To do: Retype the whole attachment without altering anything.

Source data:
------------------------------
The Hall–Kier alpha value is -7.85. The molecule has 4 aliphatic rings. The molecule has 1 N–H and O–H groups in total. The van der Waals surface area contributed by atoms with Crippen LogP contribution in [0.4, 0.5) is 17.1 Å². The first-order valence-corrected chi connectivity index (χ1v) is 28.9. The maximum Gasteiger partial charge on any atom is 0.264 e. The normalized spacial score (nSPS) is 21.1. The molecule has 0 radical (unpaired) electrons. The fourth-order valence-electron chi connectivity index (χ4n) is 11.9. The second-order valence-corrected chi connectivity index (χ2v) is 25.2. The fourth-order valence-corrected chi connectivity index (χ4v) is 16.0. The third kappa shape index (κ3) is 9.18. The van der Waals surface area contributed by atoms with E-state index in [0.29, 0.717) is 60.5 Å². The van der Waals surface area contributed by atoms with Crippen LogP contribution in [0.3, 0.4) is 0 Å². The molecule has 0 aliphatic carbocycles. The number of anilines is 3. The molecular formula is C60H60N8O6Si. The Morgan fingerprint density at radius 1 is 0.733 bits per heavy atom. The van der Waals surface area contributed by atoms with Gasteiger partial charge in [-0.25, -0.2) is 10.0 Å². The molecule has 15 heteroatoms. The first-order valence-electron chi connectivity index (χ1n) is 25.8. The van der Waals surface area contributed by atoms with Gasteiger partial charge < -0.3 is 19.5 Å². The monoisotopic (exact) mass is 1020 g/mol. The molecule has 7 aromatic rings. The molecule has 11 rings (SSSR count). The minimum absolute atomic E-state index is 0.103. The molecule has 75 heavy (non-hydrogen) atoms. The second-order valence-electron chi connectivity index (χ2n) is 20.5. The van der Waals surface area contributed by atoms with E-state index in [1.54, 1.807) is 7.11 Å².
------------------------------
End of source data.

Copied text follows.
The Hall–Kier alpha value is -7.85. The molecule has 4 aliphatic rings. The molecule has 1 N–H and O–H groups in total. The van der Waals surface area contributed by atoms with Crippen LogP contribution in [0.4, 0.5) is 17.1 Å². The first-order valence-corrected chi connectivity index (χ1v) is 28.9. The maximum Gasteiger partial charge on any atom is 0.264 e. The normalized spacial score (nSPS) is 21.1. The molecule has 0 radical (unpaired) electrons. The fourth-order valence-electron chi connectivity index (χ4n) is 11.9. The second-order valence-corrected chi connectivity index (χ2v) is 25.2. The fourth-order valence-corrected chi connectivity index (χ4v) is 16.0. The third kappa shape index (κ3) is 9.18. The van der Waals surface area contributed by atoms with E-state index in [0.29, 0.717) is 60.5 Å². The van der Waals surface area contributed by atoms with Crippen LogP contribution in [0.3, 0.4) is 0 Å². The molecule has 0 aliphatic carbocycles. The number of anilines is 3. The molecular formula is C60H60N8O6Si. The Morgan fingerprint density at radius 1 is 0.733 bits per heavy atom. The van der Waals surface area contributed by atoms with Gasteiger partial charge in [-0.25, -0.2) is 10.0 Å². The molecule has 15 heteroatoms. The first-order valence-electron chi connectivity index (χ1n) is 25.8. The van der Waals surface area contributed by atoms with Gasteiger partial charge < -0.3 is 19.5 Å². The monoisotopic (exact) mass is 1020 g/mol. The molecule has 7 aromatic rings. The molecule has 11 rings (SSSR count). The minimum absolute atomic E-state index is 0.103. The molecule has 75 heavy (non-hydrogen) atoms. The second-order valence-electron chi connectivity index (χ2n) is 20.5. The van der Waals surface area contributed by atoms with E-state index in [1.54, 1.807) is 7.11 Å².